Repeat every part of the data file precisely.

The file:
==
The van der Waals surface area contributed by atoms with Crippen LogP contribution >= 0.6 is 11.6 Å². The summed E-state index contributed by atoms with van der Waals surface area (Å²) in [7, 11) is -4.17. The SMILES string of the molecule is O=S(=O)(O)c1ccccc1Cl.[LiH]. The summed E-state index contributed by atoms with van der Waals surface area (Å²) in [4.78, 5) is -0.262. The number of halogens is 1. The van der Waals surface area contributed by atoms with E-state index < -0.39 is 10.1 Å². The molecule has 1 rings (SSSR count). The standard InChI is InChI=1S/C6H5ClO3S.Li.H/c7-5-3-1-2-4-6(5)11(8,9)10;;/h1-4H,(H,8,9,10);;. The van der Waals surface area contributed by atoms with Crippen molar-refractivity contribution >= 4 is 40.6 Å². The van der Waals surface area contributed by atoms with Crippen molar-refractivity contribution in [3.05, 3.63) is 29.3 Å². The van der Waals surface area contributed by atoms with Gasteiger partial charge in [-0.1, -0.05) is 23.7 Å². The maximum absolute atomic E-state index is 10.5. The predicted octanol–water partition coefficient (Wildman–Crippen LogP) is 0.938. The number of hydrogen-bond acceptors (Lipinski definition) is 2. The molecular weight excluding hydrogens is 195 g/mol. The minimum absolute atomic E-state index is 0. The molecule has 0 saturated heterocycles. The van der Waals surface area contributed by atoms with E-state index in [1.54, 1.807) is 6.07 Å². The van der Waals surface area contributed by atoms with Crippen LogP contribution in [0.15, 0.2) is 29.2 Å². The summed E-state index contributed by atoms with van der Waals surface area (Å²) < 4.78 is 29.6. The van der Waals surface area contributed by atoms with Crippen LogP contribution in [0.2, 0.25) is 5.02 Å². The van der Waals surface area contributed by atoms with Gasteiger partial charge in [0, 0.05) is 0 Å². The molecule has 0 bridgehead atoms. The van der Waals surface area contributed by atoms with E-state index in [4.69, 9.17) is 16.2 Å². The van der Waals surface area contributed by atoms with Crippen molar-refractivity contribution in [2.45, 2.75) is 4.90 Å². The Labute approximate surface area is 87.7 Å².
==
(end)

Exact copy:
The van der Waals surface area contributed by atoms with Crippen LogP contribution >= 0.6 is 11.6 Å². The summed E-state index contributed by atoms with van der Waals surface area (Å²) in [7, 11) is -4.17. The SMILES string of the molecule is O=S(=O)(O)c1ccccc1Cl.[LiH]. The summed E-state index contributed by atoms with van der Waals surface area (Å²) in [4.78, 5) is -0.262. The number of halogens is 1. The van der Waals surface area contributed by atoms with E-state index < -0.39 is 10.1 Å². The molecule has 1 rings (SSSR count). The standard InChI is InChI=1S/C6H5ClO3S.Li.H/c7-5-3-1-2-4-6(5)11(8,9)10;;/h1-4H,(H,8,9,10);;. The van der Waals surface area contributed by atoms with Crippen molar-refractivity contribution >= 4 is 40.6 Å². The van der Waals surface area contributed by atoms with Crippen molar-refractivity contribution in [3.05, 3.63) is 29.3 Å². The van der Waals surface area contributed by atoms with Gasteiger partial charge in [-0.1, -0.05) is 23.7 Å². The maximum absolute atomic E-state index is 10.5. The predicted octanol–water partition coefficient (Wildman–Crippen LogP) is 0.938. The number of hydrogen-bond acceptors (Lipinski definition) is 2. The molecular weight excluding hydrogens is 195 g/mol. The minimum absolute atomic E-state index is 0. The molecule has 0 saturated heterocycles. The van der Waals surface area contributed by atoms with E-state index in [1.54, 1.807) is 6.07 Å². The van der Waals surface area contributed by atoms with Crippen LogP contribution in [0.15, 0.2) is 29.2 Å². The summed E-state index contributed by atoms with van der Waals surface area (Å²) < 4.78 is 29.6. The van der Waals surface area contributed by atoms with Crippen LogP contribution in [0.2, 0.25) is 5.02 Å². The van der Waals surface area contributed by atoms with Gasteiger partial charge in [0, 0.05) is 0 Å². The molecule has 0 bridgehead atoms. The van der Waals surface area contributed by atoms with E-state index in [4.69, 9.17) is 16.2 Å². The van der Waals surface area contributed by atoms with Crippen molar-refractivity contribution in [2.45, 2.75) is 4.90 Å². The Labute approximate surface area is 87.7 Å².